OECD Trade Policy Papers

This series is designed to make available to a wider readership selected trade policy studies prepared for use within the OECD.

NB. No. 1 to No. 139 were released under the previous series title OECD Trade Policy Working Papers.


Export controls and competitiveness in African mining and minerals processing industries

Governments may decide to control the export of unprocessed raw materials hoping that this will promote local downstream industries. There is scant empirical examination of the actual outcomes of such policies put in place. This paper describes use of export control measures by four minerals-rich African countries and looks for effects on activities downstream from the extractive sector that may be attributed to these measures. The measures studied are export taxes, non-automatic export licensing requirements and outright export bans. The industries are manganese in Gabon, lead in South Africa, copper in Zambia and chromite in Zimbabwe.

For the empirical analysis the Revealed Comparative Advantage (RCA) index is calculated tracking over 20 years the relative global performance of the local mining and processing industries, for the specific minerals studied. The effect of the restrictive measures is investigated by way of identifying structural breaks in the level of the RCA index, for both the raw mineral and related processed products.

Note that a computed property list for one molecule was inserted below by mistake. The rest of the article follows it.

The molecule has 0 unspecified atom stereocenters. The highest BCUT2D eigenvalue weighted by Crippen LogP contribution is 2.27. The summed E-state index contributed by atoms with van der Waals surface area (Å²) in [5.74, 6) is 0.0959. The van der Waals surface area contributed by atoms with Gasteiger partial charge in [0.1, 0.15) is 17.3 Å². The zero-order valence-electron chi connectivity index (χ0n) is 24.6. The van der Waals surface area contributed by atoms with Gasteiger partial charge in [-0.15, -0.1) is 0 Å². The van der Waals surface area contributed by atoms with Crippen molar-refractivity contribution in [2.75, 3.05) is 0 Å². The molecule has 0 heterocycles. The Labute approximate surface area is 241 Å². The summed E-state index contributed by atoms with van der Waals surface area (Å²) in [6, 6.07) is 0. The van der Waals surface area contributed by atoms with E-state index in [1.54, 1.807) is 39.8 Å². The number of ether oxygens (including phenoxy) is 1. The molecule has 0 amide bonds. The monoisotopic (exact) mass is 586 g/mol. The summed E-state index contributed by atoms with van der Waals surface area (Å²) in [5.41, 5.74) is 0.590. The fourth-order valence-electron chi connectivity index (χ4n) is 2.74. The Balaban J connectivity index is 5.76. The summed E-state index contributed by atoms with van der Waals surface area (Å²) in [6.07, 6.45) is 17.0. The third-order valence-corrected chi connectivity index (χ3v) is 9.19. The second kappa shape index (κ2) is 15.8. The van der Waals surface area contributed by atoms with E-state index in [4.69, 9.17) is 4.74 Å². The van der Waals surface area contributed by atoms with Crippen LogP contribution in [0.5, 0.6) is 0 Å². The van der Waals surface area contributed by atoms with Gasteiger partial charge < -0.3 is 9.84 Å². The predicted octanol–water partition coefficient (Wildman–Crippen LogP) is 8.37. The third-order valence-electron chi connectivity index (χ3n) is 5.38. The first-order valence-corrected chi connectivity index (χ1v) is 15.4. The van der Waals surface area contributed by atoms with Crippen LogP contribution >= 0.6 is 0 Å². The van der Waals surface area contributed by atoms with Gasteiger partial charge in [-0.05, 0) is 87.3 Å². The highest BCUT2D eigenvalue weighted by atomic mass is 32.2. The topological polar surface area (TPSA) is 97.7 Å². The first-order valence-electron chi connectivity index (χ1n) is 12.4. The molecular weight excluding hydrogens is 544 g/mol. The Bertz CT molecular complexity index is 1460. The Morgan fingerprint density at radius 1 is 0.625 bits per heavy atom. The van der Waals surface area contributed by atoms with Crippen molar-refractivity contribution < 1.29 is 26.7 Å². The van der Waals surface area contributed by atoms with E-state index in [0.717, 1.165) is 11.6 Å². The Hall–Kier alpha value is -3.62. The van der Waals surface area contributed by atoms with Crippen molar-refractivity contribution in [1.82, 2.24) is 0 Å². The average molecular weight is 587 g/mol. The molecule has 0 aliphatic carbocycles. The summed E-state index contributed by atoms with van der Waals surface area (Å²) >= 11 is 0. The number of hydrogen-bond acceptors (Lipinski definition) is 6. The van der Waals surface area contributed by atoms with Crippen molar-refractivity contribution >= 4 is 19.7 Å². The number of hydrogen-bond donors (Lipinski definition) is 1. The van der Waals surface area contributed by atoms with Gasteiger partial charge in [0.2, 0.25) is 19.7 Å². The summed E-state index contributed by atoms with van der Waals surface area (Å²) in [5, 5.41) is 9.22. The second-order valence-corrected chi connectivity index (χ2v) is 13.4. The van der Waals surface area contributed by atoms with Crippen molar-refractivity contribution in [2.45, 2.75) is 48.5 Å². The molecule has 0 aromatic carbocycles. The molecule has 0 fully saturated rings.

The results suggest that use of export restrictions as a tool for stimulating local mineral processing does not pay off. There was no improvement in the revealed comparative advantage of processed products presumed to benefit from export controls on the raw material. Moreover, the measures may have undermined the overall performance of the industries in some of the cases studied because the relative export performance of the mined minerals deteriorated.


Keywords: structural break, Africa, revealed comparative advantage, export tax, value chain of mining
JEL: L7: Industrial Organization / Industry Studies: Primary Products and Construction; F1: International Economics / Trade; O1: Economic Development, Innovation, Technological Change, and Growth / Economic Development; F2: International Economics / International Factor Movements and International Business
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